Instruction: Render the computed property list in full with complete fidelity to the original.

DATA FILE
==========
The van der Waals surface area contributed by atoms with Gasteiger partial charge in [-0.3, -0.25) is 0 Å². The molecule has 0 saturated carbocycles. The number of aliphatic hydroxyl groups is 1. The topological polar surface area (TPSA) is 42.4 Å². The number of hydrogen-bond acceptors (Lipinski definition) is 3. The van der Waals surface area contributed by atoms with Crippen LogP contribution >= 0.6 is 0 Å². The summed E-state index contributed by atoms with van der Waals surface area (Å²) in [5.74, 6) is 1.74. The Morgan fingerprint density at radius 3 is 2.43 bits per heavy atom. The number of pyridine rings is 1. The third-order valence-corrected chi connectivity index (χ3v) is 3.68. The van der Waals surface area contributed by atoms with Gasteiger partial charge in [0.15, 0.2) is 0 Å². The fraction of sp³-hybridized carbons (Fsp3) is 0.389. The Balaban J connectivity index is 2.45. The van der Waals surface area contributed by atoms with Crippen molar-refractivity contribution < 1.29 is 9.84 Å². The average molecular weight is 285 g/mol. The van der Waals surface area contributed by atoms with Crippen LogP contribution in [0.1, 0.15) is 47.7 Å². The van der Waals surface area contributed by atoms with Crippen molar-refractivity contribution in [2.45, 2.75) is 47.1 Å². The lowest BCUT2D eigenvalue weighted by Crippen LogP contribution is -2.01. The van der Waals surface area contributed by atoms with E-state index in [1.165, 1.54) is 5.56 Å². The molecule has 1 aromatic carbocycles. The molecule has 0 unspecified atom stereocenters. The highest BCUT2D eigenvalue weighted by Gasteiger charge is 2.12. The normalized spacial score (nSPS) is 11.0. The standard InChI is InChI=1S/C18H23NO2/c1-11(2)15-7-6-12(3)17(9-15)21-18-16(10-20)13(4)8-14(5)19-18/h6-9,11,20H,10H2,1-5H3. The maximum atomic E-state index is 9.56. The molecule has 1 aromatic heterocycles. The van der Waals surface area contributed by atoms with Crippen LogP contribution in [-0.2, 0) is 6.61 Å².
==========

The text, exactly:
The van der Waals surface area contributed by atoms with Gasteiger partial charge in [-0.3, -0.25) is 0 Å². The molecule has 0 saturated carbocycles. The number of aliphatic hydroxyl groups is 1. The topological polar surface area (TPSA) is 42.4 Å². The number of hydrogen-bond acceptors (Lipinski definition) is 3. The van der Waals surface area contributed by atoms with Crippen LogP contribution >= 0.6 is 0 Å². The summed E-state index contributed by atoms with van der Waals surface area (Å²) in [5.74, 6) is 1.74. The Morgan fingerprint density at radius 3 is 2.43 bits per heavy atom. The number of pyridine rings is 1. The third-order valence-corrected chi connectivity index (χ3v) is 3.68. The van der Waals surface area contributed by atoms with Gasteiger partial charge in [0.15, 0.2) is 0 Å². The fraction of sp³-hybridized carbons (Fsp3) is 0.389. The Balaban J connectivity index is 2.45. The van der Waals surface area contributed by atoms with Crippen molar-refractivity contribution < 1.29 is 9.84 Å². The average molecular weight is 285 g/mol. The van der Waals surface area contributed by atoms with Crippen LogP contribution in [0.1, 0.15) is 47.7 Å². The van der Waals surface area contributed by atoms with Crippen molar-refractivity contribution in [2.45, 2.75) is 47.1 Å². The lowest BCUT2D eigenvalue weighted by Crippen LogP contribution is -2.01. The van der Waals surface area contributed by atoms with E-state index in [1.165, 1.54) is 5.56 Å². The molecule has 1 aromatic carbocycles. The molecule has 0 unspecified atom stereocenters. The highest BCUT2D eigenvalue weighted by Gasteiger charge is 2.12. The normalized spacial score (nSPS) is 11.0. The standard InChI is InChI=1S/C18H23NO2/c1-11(2)15-7-6-12(3)17(9-15)21-18-16(10-20)13(4)8-14(5)19-18/h6-9,11,20H,10H2,1-5H3. The maximum atomic E-state index is 9.56. The molecule has 1 aromatic heterocycles. The van der Waals surface area contributed by atoms with Crippen LogP contribution in [-0.2, 0) is 6.61 Å².